What’s the price of a bar of chocolate? 50p, £1.00? Not a box… but a bar.
And the price of a good bottle of wine? £10 from the local store? £25 at your favourite restaurant?
Price expectations are already set before you introduce a product to your customer. For products they’re already accustomed to buying, a price framing has taken place. The cheap. The average. The special.
Let’s look at the price of chocolate again.
- Cheap = Quick grab at a petrol station stop
- Average = An accompanying treat for a Thursday’s movie night
- Special = The Valentine’s Day appreciation
When your brand decides to introduce a high-value item your marketing head will tell you to dismiss the competition. To highlight the issues your customer will face taking the cheap option. It’s logical framing. Present the positive benefits and dismiss the alternative.
You do have a second option.
Is your new product is priced considerably higher (ultra-premium) than the alternative? Then frame it based on the extremes of other marketplaces your customer will understand.
This is what To’ak Chocolate have done. They make chocolate with a price tag of £217.00. At first glance your jaw drops. Wow. But then intrigue may kick in. ‘What goes into the making of a £217.00 bar of chocolate??!‘. Curiosity evoked, you may stick around to find out. You may even share your findings.
To’ak Chocolate use context to frame their price point within their own mission statement:
To’ak’s mission is to transform the way that the world experiences dark chocolate, elevating its making and tasting onto the level of vintage wine and aged whisky.ToakChocolate – Our Story
The key word is ‘elevating’. Defining and creating value. Not the value you’d associate with a £1 or £10 bar of chocolate (where expectations may already be) but the value of a vintage wine or aged whisky. A price point that we know already exists (I’ve heard the Chateau Latour at £5120/case is a steal).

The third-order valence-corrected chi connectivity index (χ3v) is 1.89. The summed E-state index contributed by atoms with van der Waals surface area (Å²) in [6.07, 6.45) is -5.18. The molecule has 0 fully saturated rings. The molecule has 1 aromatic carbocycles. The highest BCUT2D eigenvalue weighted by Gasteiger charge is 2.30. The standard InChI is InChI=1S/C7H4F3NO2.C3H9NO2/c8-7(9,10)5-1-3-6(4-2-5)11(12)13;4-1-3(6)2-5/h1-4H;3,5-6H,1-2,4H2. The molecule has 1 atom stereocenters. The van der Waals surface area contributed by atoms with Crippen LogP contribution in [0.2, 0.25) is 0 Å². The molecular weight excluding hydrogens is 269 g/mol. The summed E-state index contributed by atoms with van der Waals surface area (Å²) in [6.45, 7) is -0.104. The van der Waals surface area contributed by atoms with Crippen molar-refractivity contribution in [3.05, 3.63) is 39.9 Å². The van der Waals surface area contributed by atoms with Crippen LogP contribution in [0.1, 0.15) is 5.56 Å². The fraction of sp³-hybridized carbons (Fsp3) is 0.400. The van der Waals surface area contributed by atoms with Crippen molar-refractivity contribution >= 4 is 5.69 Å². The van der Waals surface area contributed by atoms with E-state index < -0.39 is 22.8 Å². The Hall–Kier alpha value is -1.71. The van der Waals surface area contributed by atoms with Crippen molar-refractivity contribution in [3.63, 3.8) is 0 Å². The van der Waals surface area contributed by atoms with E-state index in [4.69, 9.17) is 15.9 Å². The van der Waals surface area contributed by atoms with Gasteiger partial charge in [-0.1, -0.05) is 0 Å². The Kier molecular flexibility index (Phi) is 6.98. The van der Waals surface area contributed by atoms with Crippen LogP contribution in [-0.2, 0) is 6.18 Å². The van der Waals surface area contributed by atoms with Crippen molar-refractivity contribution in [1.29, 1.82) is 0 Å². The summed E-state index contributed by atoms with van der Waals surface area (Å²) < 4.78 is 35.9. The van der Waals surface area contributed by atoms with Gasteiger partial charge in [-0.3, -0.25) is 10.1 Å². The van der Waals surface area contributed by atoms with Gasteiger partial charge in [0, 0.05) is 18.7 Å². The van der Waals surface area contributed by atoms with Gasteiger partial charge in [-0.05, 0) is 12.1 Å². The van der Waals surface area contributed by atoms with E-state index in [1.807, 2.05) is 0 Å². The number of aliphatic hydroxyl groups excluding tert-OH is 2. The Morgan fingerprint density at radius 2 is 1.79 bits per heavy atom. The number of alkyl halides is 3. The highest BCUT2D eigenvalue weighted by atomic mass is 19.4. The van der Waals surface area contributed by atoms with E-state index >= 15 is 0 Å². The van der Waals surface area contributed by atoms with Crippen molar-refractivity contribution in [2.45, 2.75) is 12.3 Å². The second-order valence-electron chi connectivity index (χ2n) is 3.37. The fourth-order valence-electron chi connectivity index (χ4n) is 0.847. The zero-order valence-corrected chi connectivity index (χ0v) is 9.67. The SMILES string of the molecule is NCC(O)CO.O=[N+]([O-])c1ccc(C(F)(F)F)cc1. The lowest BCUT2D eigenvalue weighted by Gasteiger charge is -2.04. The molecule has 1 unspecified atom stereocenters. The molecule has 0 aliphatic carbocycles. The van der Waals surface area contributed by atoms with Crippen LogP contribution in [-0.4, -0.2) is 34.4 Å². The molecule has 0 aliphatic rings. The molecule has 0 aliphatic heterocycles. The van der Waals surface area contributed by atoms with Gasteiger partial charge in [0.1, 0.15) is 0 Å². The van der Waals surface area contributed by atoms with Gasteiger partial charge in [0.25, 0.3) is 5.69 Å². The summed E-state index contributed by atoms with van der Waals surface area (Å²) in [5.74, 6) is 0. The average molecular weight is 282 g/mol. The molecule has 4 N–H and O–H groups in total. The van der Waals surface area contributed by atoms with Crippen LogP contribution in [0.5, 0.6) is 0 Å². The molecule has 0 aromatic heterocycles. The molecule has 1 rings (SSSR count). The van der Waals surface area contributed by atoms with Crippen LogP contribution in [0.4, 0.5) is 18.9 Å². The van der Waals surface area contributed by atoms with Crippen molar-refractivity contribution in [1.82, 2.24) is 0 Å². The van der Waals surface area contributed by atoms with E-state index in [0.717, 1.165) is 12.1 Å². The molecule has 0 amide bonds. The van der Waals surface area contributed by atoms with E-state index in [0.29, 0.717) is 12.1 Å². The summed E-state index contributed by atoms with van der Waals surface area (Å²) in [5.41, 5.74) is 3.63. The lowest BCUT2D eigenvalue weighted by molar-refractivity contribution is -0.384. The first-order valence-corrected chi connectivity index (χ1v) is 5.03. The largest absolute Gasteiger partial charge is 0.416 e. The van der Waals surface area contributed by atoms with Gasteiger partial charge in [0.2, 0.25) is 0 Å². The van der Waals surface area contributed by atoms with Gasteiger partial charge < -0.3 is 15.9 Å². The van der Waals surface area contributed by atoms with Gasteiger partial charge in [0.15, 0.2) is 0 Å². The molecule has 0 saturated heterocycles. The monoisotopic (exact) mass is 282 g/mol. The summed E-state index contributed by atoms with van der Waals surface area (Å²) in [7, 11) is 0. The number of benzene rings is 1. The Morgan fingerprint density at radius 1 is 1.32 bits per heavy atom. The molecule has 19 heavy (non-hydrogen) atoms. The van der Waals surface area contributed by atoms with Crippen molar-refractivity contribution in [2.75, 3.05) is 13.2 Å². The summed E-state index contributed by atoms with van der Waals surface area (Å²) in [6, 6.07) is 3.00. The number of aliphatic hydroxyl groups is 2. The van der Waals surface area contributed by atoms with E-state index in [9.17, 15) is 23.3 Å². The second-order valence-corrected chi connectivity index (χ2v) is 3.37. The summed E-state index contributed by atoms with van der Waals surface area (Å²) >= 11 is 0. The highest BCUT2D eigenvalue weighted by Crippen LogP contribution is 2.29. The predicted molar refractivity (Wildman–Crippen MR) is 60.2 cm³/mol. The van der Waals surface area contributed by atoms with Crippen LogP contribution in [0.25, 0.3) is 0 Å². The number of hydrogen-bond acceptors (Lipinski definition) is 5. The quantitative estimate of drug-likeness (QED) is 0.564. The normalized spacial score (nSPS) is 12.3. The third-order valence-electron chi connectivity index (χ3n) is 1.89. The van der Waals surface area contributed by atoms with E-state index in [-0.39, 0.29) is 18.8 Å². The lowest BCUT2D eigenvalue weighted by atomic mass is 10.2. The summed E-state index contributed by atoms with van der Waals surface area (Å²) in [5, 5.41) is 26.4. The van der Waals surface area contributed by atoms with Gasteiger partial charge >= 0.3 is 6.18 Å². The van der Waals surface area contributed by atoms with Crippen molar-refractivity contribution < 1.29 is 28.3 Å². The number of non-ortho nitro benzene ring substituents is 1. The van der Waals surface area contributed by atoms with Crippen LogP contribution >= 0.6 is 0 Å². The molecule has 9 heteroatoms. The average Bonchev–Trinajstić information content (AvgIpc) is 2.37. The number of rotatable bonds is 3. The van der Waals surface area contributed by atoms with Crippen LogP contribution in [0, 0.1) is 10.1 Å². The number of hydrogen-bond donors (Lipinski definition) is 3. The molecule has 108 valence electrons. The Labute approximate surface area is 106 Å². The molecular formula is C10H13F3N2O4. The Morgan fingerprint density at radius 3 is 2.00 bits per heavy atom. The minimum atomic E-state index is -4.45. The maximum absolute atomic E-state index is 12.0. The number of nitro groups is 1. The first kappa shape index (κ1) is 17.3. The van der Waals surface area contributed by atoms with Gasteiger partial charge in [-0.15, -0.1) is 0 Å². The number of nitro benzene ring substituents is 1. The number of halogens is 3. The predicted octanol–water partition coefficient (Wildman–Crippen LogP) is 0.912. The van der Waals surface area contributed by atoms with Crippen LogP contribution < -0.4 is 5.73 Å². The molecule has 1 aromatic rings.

That elevation is the task of you, the marketer. Standard product-differentiation will allow to talk about new materials, colours, editions or features. Marketing-led differentiation impacts upon buyer psychology. To evoke an emotive response. To make that £217.00 price tag no longer seem quite so extreme.
If we’re prepared to spend £500 on a fine bottle of red, would £217.00 seem so crazy on a bar of chocolate with such a fascinating story attached?
As marketers we may fear too much price-associated talk. Whatever you make, there’s a justification of the price tag to your customer that you need to create, directly or subtly. That’s your job in marketing. That’s framing.
We’ve all come across (and sometimes used…) the daily price point comparisons – eg. for the price of just one coffee per day… that’s an overused tactic. Bring your pricing into true, recognisable context more associated to your product.
To tell your product story in a premium marketplace you need to overcome price expectation. Allow your customer to consider where they may already be spending their money outside of your marketplace. That create’s a great context to then begin the storytelling process.
Is this our secret or shall we pass it on?
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